Spring, summer, winter or fall, whatever season it is, having an allergy can make us miserable. So, if you're finding that you are more aware of the bacteria, pollen, and dust mite allergens that consume your home, read on to find out how to minimize them (and possibly be a little disgusted, sorry).
House dust mites, and their feces, which contain microscopic enzymes, are common in house dust. They feed on molds, as well as animal and human skin flakes, and flourish in textiles, such as bedding, mattresses, and upholstered furniture like sofas and carpets. There are a lot of misconceptions about how to best remove dust, and the allergens found in said dust, from your home, but, without a doubt, the best vacuum cleaner you can afford is essential.
A quality vac will pick up dust, tame the pet dander (tiny flecks of skin) that can cause allergic reactions, and – this is crucial – the best models come with an Allergy UK-approved HEPA AirClean filter which means that only clean air is released back into the air (those without the filter can release those allergens into the air again).
We'll recommend our pick of cordless vacuums to remove dust and allergens from your home, plus a weekly spring cleaning plan from Gem McLuckie, an advanced research scientist in microbiology at Dyson (you'll be surprised at how much a vacuum cleaner can do!).
Where to buy a vacuum cleaner
1. Make your bed (properly) on a Monday
Start the week by cleaning your mattress to get rid of skin flakes that dust mites might feed on. The best way to do this is by using a handheld vac to get into all the nooks and crannies, especially if you have a button and sprung bed. Then wash bedding on a 60-90°C to help break down allergen proteins. To finish your bed-cleaning routine, wash duvets and launder pillows to reduce the amount of dust mite allergen, and skin flakes present in your bed.
2. Tackle the kitchen on a Tuesday
Pending you don't have an existing food allergy, you might think your cook space is a relatively safe space, but even the tops and bottoms of cabinetry can get a bit furry if neglected.
To clean your kitchen cabinets like a pro, McLuckie advises that you remove dust from kitchen cupboard tops using a vacuum with an advanced filtration system or by dusting with a clean, damp microfiber cleaning cloth or antibacterial wipes.
Spilled spices or sauces? Go in with your trusty handheld vac to remove dust and dry debris. You'll need warm water and a detergent for anything sticky or spilled. Then, clean the refrigerator inside and out with warm water and detergent. Vacuum round the back and under the fridge freezer for a 5-star service.
3. Win the battle with allergens Wednesday
Lounging in your living room might be relaxing... Until you know what could be living on your furniture. So when it comes to cleaning (especially when you have an allergy) – don't sit on it. Cleaning upholstery is easier than you think and is a chore that should be done often (even if you don't sit with your dinner on a lap tray).
Start by vacuuming the places not regularly vacuumed, such as under the furniture. If it's been a while, you might find a dust bunny or two. Clean your couch and arm/accent chairs regularly, paying attention to the sides too; these can harbor not only large debris but also dust mites, skin flakes, and other allergens such as pollen and food allergens. Wash any cushions and coverings to reduce the level of dust caught within them.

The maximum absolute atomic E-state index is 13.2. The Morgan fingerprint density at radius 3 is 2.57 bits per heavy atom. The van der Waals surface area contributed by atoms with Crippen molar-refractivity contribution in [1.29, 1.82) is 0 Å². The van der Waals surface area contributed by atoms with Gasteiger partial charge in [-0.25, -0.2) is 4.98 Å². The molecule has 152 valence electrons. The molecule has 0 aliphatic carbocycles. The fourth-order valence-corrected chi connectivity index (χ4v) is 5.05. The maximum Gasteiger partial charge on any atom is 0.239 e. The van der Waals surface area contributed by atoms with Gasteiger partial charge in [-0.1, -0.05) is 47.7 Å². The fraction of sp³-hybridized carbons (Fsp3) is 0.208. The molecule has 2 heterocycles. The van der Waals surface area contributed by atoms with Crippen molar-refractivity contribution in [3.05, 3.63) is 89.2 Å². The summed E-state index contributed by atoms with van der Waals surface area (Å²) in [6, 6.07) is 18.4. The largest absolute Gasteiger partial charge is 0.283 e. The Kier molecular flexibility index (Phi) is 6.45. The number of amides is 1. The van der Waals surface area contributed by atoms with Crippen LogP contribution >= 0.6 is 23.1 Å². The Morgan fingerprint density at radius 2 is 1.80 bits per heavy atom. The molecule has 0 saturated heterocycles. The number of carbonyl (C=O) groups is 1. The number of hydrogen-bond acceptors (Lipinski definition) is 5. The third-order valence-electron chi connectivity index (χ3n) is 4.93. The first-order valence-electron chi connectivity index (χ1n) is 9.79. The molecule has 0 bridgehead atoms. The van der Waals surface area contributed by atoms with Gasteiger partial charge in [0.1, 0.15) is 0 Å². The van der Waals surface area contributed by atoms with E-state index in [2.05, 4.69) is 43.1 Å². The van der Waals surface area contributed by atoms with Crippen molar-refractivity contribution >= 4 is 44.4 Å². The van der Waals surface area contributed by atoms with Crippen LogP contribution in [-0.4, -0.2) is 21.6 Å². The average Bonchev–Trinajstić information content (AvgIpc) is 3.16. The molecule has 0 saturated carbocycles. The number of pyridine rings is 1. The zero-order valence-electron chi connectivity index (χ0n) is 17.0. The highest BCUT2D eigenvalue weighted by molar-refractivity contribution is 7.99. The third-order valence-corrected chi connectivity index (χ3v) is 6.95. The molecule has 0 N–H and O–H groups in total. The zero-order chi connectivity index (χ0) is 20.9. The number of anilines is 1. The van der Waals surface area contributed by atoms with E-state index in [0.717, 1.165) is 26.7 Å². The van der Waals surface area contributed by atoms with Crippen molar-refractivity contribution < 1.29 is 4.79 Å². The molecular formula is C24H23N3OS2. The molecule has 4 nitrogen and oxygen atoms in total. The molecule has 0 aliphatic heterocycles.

Anything that can't be removed can be treated topically with an upholstery cleaner.
4. Take to window treatments on Thursday
Think about it, your window treatments can accumulate a hefty amount of dust. Whether you have heavy drapes or blinds, neglecting your nets (or anything else that stops passers-by peering in) can have a negative effect on your respiratory and general health, so make sure you vacuum them regularly or launder them, if possible and practical.
Remove dust from walls by dusting with a damp cloth or cleaning wipes, or using a HEPA-filtered vacuum. Dust on certain wall types can contribute toward the growth of mold; if the room is humid and not well ventilated, the dust can act as the nutrient source for the growing mold.
5. End the week on a high with clean light fixtures
If you find yourself coughing and sneezing, cleaning your light fixtures is literally a lightbulb moment... Especially if you've been diagnosed with asthma, a sinus infection, or anything ENT-related. Making sure you get rid of dust around lamps and other lighting will elevate your quality of life, tenfold.
According to McLuckie, a lot of dust can gather in lampshades and light fittings which can burn on hot bulbs producing VOCs and odor, or be moved around the room by the production of warm air around the bulbs.
Don't take for granted getting rid of grime on, in between, and behind your radiators. It's the hidden place often missed during normal cleaning. Significant dust collects behind the radiator and this can be distributed around the room by the airflow produced by the warm air from the radiator. The radiator is not hot enough to prevent bacteria from surviving and can be maintained viable in the dust contained behind the radiator.
Yes, we know, cleaning a radiator isn't the greatest way to celebrate the start of the weekend, but it means you've got everything done (and literally dusted), with nothing to do on Saturday and Sunday. Hurrah!